The festive table is set. Family has gathered. In the kitchen, the finishing touches are being placed on the traditional feast that marks the occasion of Christmas. A beaming cook carries out the signature turkey, the centrepiece of the meal. Is now a good time to mention that I’ve recently committed to veganism?
The clock is ticking, and I still haven’t given firm direction to my wonderful in-laws about my new dietary requirements. I’ve been vegetarian the entire time I’ve known them, and they always go out of their way to accommodate me. But it was easier when I could tuck into the cauliflower cheese, enjoy the buttery potatoes, and fill up with pavlova afterwards.
As much as I am enjoying my 95% vegan lifestyle (my mother also struggles, so I concede to her Indian inability to eschew ghee when she cooks for me), I don’t want to cause any stress for the chef. And equally don’t want to have to explain or justify my choices.
After chewing over this conundrum for weeks, and remaining indecisive, I decided it was time to call the experts.
The fellow vegan
Most vegans I know do somewhat match the stereotype of being militant in their views. I’m an outlier in making concessions to benefit my family or friends (though I’ll admit it’s not a huge sacrifice to eat Mum’s ghee-soaked curries).
So I was a little nervous asking Kate Luke, co-founder of Little Oak Sanctuary, a farm animal sanctuary and vegan advocacy organisation, whether Christmas is a good time to talk about veganism.
Luke didn’t pull any punches about the plight of animals on the Christmas table.
“Traditionally, pigs and turkeys are highlighted on the Christmas menu, and both of those animals are really very badly treated in modern farming. There’s a lot of hidden cruelty people might not know about. We use Christmas as an advocacy opportunity, by showing people the issues and promoting alternative vegan options.”
It doesn’t all have to be an argument either, Luke points out. “When we become vegan, we’ve had time to process it,” she says – our families, meanwhile, only hear about the decision, not how we got there so “there’s no time for them to adjust”.
She recommends sticking to my commitment to veganism, but coming at it from the perspective of educating others and avoiding any arguments at the table.
It’s good idea to avoid using language that places blame: “you’re eating an animal that suffered.” Instead, I’ll be focusing on the positives: “did you know that you can make vegan eggnog using coconut milk? This way I can support layer-hen welfare, and still enjoy my favourite festive drink!”
Top it off by presenting the jug of vegan eggnog you’ve made for the occasion, and you’re guaranteed a good time.
Veganism for animal welfare reasons is an ethical standpoint, so it makes sense to call Dr Tim Dean, from Ethi-Call, a free ethics helpline that provides guidance to people facing this sort of conundrum.
While I was focused on whether eating vegetarian for Christmas makes me a bad vegan (objectively, I think the answer is probably yes), Dean pointed out that there are ethical obligations on all sides of the table.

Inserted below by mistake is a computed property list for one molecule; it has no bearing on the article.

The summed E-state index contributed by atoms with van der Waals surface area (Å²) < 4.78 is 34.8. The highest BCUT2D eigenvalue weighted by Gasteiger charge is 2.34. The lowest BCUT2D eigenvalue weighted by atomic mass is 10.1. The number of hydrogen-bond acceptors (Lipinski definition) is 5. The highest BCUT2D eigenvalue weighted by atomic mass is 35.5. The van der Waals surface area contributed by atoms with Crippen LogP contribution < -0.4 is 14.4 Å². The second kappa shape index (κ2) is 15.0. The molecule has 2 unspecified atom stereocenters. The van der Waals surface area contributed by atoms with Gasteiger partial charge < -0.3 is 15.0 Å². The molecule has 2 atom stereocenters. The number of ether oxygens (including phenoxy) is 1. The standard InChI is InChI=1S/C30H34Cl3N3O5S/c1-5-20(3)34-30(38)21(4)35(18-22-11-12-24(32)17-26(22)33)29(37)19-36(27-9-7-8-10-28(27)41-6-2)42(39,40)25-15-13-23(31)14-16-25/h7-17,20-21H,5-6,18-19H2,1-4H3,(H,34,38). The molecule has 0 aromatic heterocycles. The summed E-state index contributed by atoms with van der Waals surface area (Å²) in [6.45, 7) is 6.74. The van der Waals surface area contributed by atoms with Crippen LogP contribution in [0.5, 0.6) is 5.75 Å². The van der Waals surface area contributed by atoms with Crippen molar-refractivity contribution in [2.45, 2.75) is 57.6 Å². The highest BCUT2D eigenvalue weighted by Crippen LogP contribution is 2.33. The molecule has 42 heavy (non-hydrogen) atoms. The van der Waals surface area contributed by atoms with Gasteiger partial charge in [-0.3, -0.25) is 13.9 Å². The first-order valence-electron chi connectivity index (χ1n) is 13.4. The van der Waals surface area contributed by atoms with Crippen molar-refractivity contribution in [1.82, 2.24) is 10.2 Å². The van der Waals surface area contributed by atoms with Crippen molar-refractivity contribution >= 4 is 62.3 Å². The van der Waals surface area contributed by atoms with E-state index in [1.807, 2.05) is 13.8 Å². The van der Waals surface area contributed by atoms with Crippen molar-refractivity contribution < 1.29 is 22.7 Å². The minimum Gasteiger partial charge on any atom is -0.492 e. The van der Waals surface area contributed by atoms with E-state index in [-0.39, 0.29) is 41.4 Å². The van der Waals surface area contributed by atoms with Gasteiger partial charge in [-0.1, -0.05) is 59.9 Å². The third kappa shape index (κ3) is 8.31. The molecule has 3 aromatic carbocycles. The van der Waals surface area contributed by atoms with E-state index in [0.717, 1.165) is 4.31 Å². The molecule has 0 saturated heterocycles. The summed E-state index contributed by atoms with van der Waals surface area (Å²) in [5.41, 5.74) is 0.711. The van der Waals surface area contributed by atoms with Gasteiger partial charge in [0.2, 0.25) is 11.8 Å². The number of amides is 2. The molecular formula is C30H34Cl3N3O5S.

“Another ethical dimension about this is what responsibilities do your extended family have in terms of acknowledging your ethical stance and your ethical views?”
I hadn’t even considered that side of the issue. Dean explained how using the philosophical framework of deontology could be useful. Deontology focuses ethics around a series of rules that provide an overarching guide for our decision-making. Immanuel Kant, an early philosopher who adopted this approach, had an absolutist attitude, but Dean says there’s a middle ground.
“In your situation, you might say, ‘I have a duty to never engage in an activity that will be harmful towards animals, and that should override other concerns.’ That doesn’t mean you ignore those other concerns, but you might try to then minimise the negative impacts. You might contribute to the preparations, bring your own meal, or similar. So that’s the way you might balance two different kinds of ethical considerations.”
Ethics and animal welfare to one side, the chief thing I’m trying to avoid is making anyone feel awkward or stressed. Since I’m not hosting, I needed an entertainer’s perspective.
I called Julia Busuttil Nishimura, hosting extraordinaire, to ask what she would want her guests to do. Turns out, it’s more excruciating to find out a guest ate something they didn’t want to than it is to cater for a vegan.
“Christmas is more about getting together than it is about the food. As a host, there is nothing that I want to do that is gonna make someone feel uncomfortable and like they don’t feel welcome.”
The key is telling the host well in advance so they can prepare for everyone’s needs. Busuttil Nishimura says that, with a bit of time to plan ahead, having vegan options available at the Christmas table really isn’t that hard. “It’s all about having a bit of empathy … and being flexible as well in maybe bringing some dishes with you.”
It’s pretty clear – I should tell my family ASAP, and also come equipped with some vegan dishes to contribute, especially as I’ve dropped on giving notice.
Even with all that preparation, Dean had a final word of warning for me: my dietary habits could still cause conflict. That’s because they raise ethical questions for others.
“The unsettling dimension of veganism for those who are not is that a vegan is visibly eating a different meal in front of you, expressing a different ethical view, that not only is a point of difference, but it is in contrast and contradiction to those who are not vegan.”
”That makes non-vegans reflect upon their own ethical views and wonder whether they are somehow ethically wrong. And that can trigger things like a defensiveness.”
I may need to prepare for some robust conversations over the Tofu-rkey, it seems. But hopefully a peace offering of aquafaba pavlova will help keep things sweet.